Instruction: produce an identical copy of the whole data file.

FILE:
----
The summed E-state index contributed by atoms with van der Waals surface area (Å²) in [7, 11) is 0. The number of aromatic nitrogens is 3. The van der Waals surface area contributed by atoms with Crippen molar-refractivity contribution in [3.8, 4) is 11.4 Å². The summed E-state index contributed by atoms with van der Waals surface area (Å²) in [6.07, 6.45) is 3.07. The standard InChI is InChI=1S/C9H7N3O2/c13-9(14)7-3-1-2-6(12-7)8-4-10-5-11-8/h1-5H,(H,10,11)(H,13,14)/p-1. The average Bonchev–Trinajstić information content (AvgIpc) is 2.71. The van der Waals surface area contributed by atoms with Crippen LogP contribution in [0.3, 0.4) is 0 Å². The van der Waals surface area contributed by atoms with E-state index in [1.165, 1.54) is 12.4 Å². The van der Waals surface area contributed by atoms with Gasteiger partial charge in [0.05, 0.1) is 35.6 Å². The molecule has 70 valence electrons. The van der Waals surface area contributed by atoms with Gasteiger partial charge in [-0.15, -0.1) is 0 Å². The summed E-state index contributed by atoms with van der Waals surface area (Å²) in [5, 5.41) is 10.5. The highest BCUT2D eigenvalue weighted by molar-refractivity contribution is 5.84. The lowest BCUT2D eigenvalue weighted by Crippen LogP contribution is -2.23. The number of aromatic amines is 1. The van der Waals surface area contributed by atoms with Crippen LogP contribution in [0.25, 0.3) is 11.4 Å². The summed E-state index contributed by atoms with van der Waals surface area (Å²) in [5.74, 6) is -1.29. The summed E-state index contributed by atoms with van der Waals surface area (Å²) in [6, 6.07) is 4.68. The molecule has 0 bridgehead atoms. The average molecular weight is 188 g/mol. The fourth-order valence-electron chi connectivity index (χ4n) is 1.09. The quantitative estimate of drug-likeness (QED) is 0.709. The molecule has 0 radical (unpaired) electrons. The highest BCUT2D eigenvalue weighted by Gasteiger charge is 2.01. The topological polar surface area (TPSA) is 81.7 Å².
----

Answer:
The summed E-state index contributed by atoms with van der Waals surface area (Å²) in [7, 11) is 0. The number of aromatic nitrogens is 3. The van der Waals surface area contributed by atoms with Crippen molar-refractivity contribution in [3.8, 4) is 11.4 Å². The summed E-state index contributed by atoms with van der Waals surface area (Å²) in [6.07, 6.45) is 3.07. The standard InChI is InChI=1S/C9H7N3O2/c13-9(14)7-3-1-2-6(12-7)8-4-10-5-11-8/h1-5H,(H,10,11)(H,13,14)/p-1. The average Bonchev–Trinajstić information content (AvgIpc) is 2.71. The van der Waals surface area contributed by atoms with Crippen LogP contribution in [0.3, 0.4) is 0 Å². The van der Waals surface area contributed by atoms with E-state index in [1.165, 1.54) is 12.4 Å². The van der Waals surface area contributed by atoms with Gasteiger partial charge in [0.05, 0.1) is 35.6 Å². The molecule has 70 valence electrons. The van der Waals surface area contributed by atoms with Gasteiger partial charge in [-0.15, -0.1) is 0 Å². The summed E-state index contributed by atoms with van der Waals surface area (Å²) in [5, 5.41) is 10.5. The highest BCUT2D eigenvalue weighted by molar-refractivity contribution is 5.84. The lowest BCUT2D eigenvalue weighted by Crippen LogP contribution is -2.23. The number of aromatic amines is 1. The van der Waals surface area contributed by atoms with Crippen LogP contribution in [0.25, 0.3) is 11.4 Å². The summed E-state index contributed by atoms with van der Waals surface area (Å²) in [5.74, 6) is -1.29. The summed E-state index contributed by atoms with van der Waals surface area (Å²) in [6, 6.07) is 4.68. The molecule has 0 bridgehead atoms. The average molecular weight is 188 g/mol. The fourth-order valence-electron chi connectivity index (χ4n) is 1.09. The quantitative estimate of drug-likeness (QED) is 0.709. The molecule has 0 radical (unpaired) electrons. The highest BCUT2D eigenvalue weighted by Gasteiger charge is 2.01. The topological polar surface area (TPSA) is 81.7 Å².